In an interview with MLEX in June 2023, the ICO's Stephen Bonner advised organisations who fail to give website users a "reject all" cookies option in their cookie banners that they are breaking the law. Bonner noted that the "reject all" button needs to appear in the initial cookie banner presented to website users and that the ICO is monitoring compliance on this issue. The ICO released a statement in 2022 welcoming the introduction of a "reject all" button by Google and the announcement by Bonner highlights the ICO is expecting all organisations to adopt this approach to compliance with the cookie consent laws. Currently many organisations in the UK adopt the practice of having an "accept all" button however users need to go a level deeper into the process and "manage settings" where they are able to toggle non-essential cookies on or off. This statement from the ICO makes it clear that the ICO does not consider this a compliant practice and the "reject all" button should appear at the initial cookie banner. Organisations across the UK should therefore review their cookie consent practices to ensure they are compliant and implement a "reject all" button if necessary.

    5. Data Protection and Digital Information Bill (No.2) (the "Bill") Continues Through Parliament

    Following the Bill's first reading in March 2023, it has progressed through a second reading and was considered by a Public Bill Committee over eight sessions in May 2023. The current version of the Bill as amended by the Committee is available here and it will now progress to a third reading in Parliament at a yet to be announced date.

    EU Developments

    1. EU Commission Adopts New EU-US Adequacy Decision

    On 10 July 2023, the adequacy decision for the EU-US Data Privacy Framework ("DPF") was adopted by the EU Commission as a replacement to the invalidated Privacy Shield Framework. Any US organisation that is subject to the jurisdiction of the Federal Trade Commission ("FTC") or the Department of Transportation ("DOT") may certify under the DPF and receive personal data from organisations based in the European Economic Area without the need for additional safeguards. US organisations such as deposit taking banks are not under the jurisdiction of the FTC and therefore cannot certify under the DPF. Any transfers to these banks would still need to involve EU Standard Contractual Clauses ("SCCs") or another transfer mechanism and the completion of a transfer impact assessment. The EDPB has released FAQs which clarify that the legal changes and safeguards implemented by the US Government in connection with the DPF apply to all data transferred to the US regardless of the transfer tool used. This will also simplify the process for completing Transfer Impact Assessments in connection with transfers to US organisations not able to certify under the DPF since the rights granted to EU residents by Executive Order 14086 will apply whether the organisation is a member of the DPF or not. As stated in the UK update above, we expect a challenge from Max Schrems as to whether the laws of the US provide sufficient protection to EU and UK citizens or whether more fundamental changes are required to US surveillance laws to provide such protections. We expect organisations in Europe to take a cautious approach to this news, and whilst removing the need for SCCs and scaling back on onerous transfer impact assessments is permitted, we foresee many organisations looking to take a belt and braces approach and still requiring SCCs to be in place with members of the DPF, in case history repeats itself and the framework is declared insufficient in the future.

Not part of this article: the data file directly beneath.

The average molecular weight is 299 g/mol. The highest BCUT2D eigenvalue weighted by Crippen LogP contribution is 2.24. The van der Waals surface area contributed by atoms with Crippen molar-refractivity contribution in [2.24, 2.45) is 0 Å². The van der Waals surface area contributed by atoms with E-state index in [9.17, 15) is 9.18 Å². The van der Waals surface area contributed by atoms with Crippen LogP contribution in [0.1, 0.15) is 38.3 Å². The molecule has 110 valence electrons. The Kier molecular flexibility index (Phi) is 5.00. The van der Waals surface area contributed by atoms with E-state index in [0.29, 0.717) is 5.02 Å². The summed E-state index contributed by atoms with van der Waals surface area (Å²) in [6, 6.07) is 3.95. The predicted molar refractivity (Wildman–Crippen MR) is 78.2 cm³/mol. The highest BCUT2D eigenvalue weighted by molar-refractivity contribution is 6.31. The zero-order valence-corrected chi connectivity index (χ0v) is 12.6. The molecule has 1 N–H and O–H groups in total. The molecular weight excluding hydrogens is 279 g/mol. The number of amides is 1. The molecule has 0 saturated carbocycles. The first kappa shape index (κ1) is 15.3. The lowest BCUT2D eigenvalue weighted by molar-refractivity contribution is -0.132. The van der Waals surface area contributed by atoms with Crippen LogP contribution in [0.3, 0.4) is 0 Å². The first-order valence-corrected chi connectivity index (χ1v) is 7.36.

2. Ad Tech Company Fined EUR 40,000,000 by CNIL

    On 15 June 2023, the French Data Protection Authority ("CNIL") fined Criteo for tracking internet users in order to display targeted advertisements without obtaining consent of the users or complying with transparency requirements and a number of data subject rights under the GDPR. The investigation was initiated by the CNIL following complaints from Privacy International and the European Centre for Digital Rights, NYOB, and specifically found that Criteo had failed to implement measures to demonstrate that consent had been obtained for the personal data it processed. This highlights the CNIL’s enforcement focus on adtech and cookies practices, and sets high expectations for intermediaries in the adtech cycle across Europe. Key findings from this decision are: (i) adtech intermediaries are expected to proactively audit and verify consent collected by their partners on their behalf; (ii) privacy notices need to clearly identify the legal basis for each specific processing purpose; and (iii) the collection of pseudonymous browsing and technical data does not reduce the obligations which attract to such data under the GDPR. All of these present practical challenges for the adtech industry and it will be interesting to see whether other regulators across Europe follow the CNIL's lead with this enforcement focus.